Lior Sternfeld writes in a guest column for Informed Comment:
On November 29, 1947 the UN general assembly granted the Zionist movement one of its most prominent diplomatic achievements, when it approved the Palestine Partition Plan. The non-binding resolution, never voted on by the UN Security Council, proposed dividing the land of the British mandate into a Jewish State and an Arab-Palestinian state. The Palestinian leadership rejected the UNGA resolution as giving away a substantial amount of territory to which they felt what they viewed as foreign settlers had no right. In contrast, Jews welcomed the idea of partition in principle (though they did not commit to settled borders for Israel) and they moved forward to establish the state of Israel.
Kaf-Tet means 29 in Hebrew letters, and to date every Israeli child can tell by heart what Kaf-Tet Be’November is, even if he does not know what or when November is. Every Israeli child recognizes the old radio recording of the voting process and thus know how Argentina and Australia voted on this issue (abstention and yes respectively). The war that erupted immediately afterwards and the bloodshed that has transpired since prevented the full implementation of the solution.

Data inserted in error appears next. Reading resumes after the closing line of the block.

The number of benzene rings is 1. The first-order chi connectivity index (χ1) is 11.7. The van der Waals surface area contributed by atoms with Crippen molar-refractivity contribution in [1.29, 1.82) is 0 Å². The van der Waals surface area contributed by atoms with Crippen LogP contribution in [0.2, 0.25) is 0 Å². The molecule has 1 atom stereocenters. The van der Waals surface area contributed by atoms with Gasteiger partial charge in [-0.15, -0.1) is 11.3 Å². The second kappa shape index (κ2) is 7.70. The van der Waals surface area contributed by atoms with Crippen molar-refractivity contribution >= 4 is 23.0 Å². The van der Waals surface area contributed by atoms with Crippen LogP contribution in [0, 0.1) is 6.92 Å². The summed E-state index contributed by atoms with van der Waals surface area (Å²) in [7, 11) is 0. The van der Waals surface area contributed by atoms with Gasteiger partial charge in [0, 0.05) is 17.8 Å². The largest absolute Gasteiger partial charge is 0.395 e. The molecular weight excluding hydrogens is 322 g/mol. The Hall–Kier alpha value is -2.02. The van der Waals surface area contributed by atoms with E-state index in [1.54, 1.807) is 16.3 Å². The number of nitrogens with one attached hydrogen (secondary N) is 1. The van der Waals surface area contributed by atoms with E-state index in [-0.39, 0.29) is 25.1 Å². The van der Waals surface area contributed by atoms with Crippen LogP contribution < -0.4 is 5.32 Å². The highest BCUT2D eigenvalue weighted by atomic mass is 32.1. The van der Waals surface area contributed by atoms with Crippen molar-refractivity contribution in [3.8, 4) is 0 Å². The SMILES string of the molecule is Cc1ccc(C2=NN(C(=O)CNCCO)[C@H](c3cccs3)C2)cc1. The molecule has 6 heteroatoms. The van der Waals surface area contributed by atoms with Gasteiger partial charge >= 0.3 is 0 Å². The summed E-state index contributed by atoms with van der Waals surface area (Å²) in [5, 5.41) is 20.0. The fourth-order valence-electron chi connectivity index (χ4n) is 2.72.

Some sixty-five years later, the original UN resolution has a chance to be realized. The President of the Palestine Authority, Mahmud Abbas, has vowed to seek a vote on fulfilling that decades-old pledge of Palestinian Statehood to the UNGA on a symbolic date: Kaf-Tet Be’November 2012. With the last round of fighting behind us now, and given that the bluff of Israel “not negotiating with Hamas” has been called, Israel can do the right thing, remember what the passion for an independent state felt like, and congratulate Abbas and Palestine with the best wishes for luck. This is all the more appropriate give Abbas’s moderation and the rise of much more radical forces among some Palestinians.
Prime Minister Netanyahu has declared his willingness to pursue a two-state solution and must be held accountable for that, and now is the time. Generations in Israel remembered what countries stood on the right side of history back in 1947, and did not forget who remained indifferent to the suffering of the Jewish people. It is Israel’s turn now to choose on which side of history it’d rather be on the issue of ending Palestinian statelessness and suffering.
Lior Sternfeld is pursuing a Ph.D. in History at the University of Texas, Austin.